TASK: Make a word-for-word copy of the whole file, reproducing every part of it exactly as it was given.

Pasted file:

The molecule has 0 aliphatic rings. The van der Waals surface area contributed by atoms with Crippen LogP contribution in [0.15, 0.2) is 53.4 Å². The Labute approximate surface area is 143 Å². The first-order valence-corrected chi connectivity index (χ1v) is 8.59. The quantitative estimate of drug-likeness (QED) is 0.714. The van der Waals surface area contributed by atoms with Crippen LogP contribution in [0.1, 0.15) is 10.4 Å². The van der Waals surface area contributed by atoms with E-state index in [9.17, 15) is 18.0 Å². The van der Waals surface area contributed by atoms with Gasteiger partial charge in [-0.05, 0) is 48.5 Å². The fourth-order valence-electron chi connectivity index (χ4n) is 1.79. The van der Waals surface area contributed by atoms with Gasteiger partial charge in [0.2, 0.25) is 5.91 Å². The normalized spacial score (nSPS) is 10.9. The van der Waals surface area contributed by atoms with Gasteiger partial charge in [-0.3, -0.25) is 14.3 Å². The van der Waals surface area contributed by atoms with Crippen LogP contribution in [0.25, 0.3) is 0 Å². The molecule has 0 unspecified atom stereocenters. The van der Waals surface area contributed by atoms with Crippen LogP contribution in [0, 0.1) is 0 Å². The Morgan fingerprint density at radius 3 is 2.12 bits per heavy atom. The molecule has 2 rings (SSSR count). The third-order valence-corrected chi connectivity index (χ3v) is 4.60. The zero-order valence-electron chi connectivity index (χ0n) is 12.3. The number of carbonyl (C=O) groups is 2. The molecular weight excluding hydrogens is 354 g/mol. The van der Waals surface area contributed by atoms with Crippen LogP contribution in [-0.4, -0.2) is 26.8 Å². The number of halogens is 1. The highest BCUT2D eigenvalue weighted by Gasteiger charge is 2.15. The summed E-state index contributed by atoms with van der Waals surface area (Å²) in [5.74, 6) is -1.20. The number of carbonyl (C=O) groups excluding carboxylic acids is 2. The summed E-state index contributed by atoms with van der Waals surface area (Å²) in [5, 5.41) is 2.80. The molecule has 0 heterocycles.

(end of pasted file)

The molecule has 0 aliphatic rings. The van der Waals surface area contributed by atoms with Crippen LogP contribution in [0.15, 0.2) is 53.4 Å². The Labute approximate surface area is 143 Å². The first-order valence-corrected chi connectivity index (χ1v) is 8.59. The quantitative estimate of drug-likeness (QED) is 0.714. The van der Waals surface area contributed by atoms with Crippen LogP contribution in [0.1, 0.15) is 10.4 Å². The van der Waals surface area contributed by atoms with E-state index in [9.17, 15) is 18.0 Å². The van der Waals surface area contributed by atoms with Gasteiger partial charge in [-0.05, 0) is 48.5 Å². The fourth-order valence-electron chi connectivity index (χ4n) is 1.79. The van der Waals surface area contributed by atoms with Gasteiger partial charge in [0.2, 0.25) is 5.91 Å². The normalized spacial score (nSPS) is 10.9. The van der Waals surface area contributed by atoms with Gasteiger partial charge in [-0.3, -0.25) is 14.3 Å². The van der Waals surface area contributed by atoms with Crippen LogP contribution in [0.25, 0.3) is 0 Å². The molecule has 0 unspecified atom stereocenters. The van der Waals surface area contributed by atoms with Crippen LogP contribution in [0, 0.1) is 0 Å². The Morgan fingerprint density at radius 3 is 2.12 bits per heavy atom. The molecule has 2 rings (SSSR count). The third-order valence-corrected chi connectivity index (χ3v) is 4.60. The zero-order valence-electron chi connectivity index (χ0n) is 12.3. The number of carbonyl (C=O) groups is 2. The molecular weight excluding hydrogens is 354 g/mol. The van der Waals surface area contributed by atoms with Crippen LogP contribution in [-0.4, -0.2) is 26.8 Å². The number of halogens is 1. The highest BCUT2D eigenvalue weighted by Gasteiger charge is 2.15. The summed E-state index contributed by atoms with van der Waals surface area (Å²) in [5.74, 6) is -1.20. The number of carbonyl (C=O) groups excluding carboxylic acids is 2. The summed E-state index contributed by atoms with van der Waals surface area (Å²) in [5, 5.41) is 2.80. The molecule has 0 heterocycles.